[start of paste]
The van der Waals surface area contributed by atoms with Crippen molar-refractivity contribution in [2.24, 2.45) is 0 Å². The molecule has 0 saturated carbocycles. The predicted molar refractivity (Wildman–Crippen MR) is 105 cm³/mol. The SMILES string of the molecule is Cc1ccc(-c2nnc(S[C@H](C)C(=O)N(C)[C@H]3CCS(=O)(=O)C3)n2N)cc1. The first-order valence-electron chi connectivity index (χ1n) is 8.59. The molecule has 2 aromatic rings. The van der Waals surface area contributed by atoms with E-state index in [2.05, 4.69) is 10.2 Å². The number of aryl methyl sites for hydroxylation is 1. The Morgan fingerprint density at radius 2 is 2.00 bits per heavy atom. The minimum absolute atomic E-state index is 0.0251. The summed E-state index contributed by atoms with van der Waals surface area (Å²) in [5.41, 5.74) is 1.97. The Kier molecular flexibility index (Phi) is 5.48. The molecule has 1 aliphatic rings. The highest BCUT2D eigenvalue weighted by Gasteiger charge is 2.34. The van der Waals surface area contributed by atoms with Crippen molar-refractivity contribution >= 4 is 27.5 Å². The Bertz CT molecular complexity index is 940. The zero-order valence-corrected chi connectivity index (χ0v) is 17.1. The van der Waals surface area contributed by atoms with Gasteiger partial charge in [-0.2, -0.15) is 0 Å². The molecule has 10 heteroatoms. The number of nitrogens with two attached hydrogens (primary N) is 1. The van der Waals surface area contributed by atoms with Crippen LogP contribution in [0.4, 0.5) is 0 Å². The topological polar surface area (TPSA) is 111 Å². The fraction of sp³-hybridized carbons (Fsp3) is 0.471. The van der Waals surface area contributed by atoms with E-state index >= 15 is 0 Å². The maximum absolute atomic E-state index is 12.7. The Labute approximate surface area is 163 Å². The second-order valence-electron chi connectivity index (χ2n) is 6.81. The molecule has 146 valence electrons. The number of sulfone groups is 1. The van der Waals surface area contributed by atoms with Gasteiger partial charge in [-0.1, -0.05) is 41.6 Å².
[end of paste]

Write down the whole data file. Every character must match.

The van der Waals surface area contributed by atoms with Crippen molar-refractivity contribution in [2.24, 2.45) is 0 Å². The molecule has 0 saturated carbocycles. The predicted molar refractivity (Wildman–Crippen MR) is 105 cm³/mol. The SMILES string of the molecule is Cc1ccc(-c2nnc(S[C@H](C)C(=O)N(C)[C@H]3CCS(=O)(=O)C3)n2N)cc1. The first-order valence-electron chi connectivity index (χ1n) is 8.59. The molecule has 2 aromatic rings. The van der Waals surface area contributed by atoms with E-state index in [2.05, 4.69) is 10.2 Å². The number of aryl methyl sites for hydroxylation is 1. The Morgan fingerprint density at radius 2 is 2.00 bits per heavy atom. The minimum absolute atomic E-state index is 0.0251. The summed E-state index contributed by atoms with van der Waals surface area (Å²) in [5.41, 5.74) is 1.97. The Kier molecular flexibility index (Phi) is 5.48. The molecule has 1 aliphatic rings. The highest BCUT2D eigenvalue weighted by Gasteiger charge is 2.34. The van der Waals surface area contributed by atoms with Crippen molar-refractivity contribution >= 4 is 27.5 Å². The Bertz CT molecular complexity index is 940. The zero-order valence-corrected chi connectivity index (χ0v) is 17.1. The van der Waals surface area contributed by atoms with Gasteiger partial charge in [-0.2, -0.15) is 0 Å². The molecule has 10 heteroatoms. The number of nitrogens with two attached hydrogens (primary N) is 1. The van der Waals surface area contributed by atoms with Crippen LogP contribution in [0.4, 0.5) is 0 Å². The topological polar surface area (TPSA) is 111 Å². The fraction of sp³-hybridized carbons (Fsp3) is 0.471. The van der Waals surface area contributed by atoms with E-state index >= 15 is 0 Å². The maximum absolute atomic E-state index is 12.7. The Labute approximate surface area is 163 Å². The second-order valence-electron chi connectivity index (χ2n) is 6.81. The molecule has 146 valence electrons. The number of sulfone groups is 1. The van der Waals surface area contributed by atoms with Gasteiger partial charge in [-0.1, -0.05) is 41.6 Å².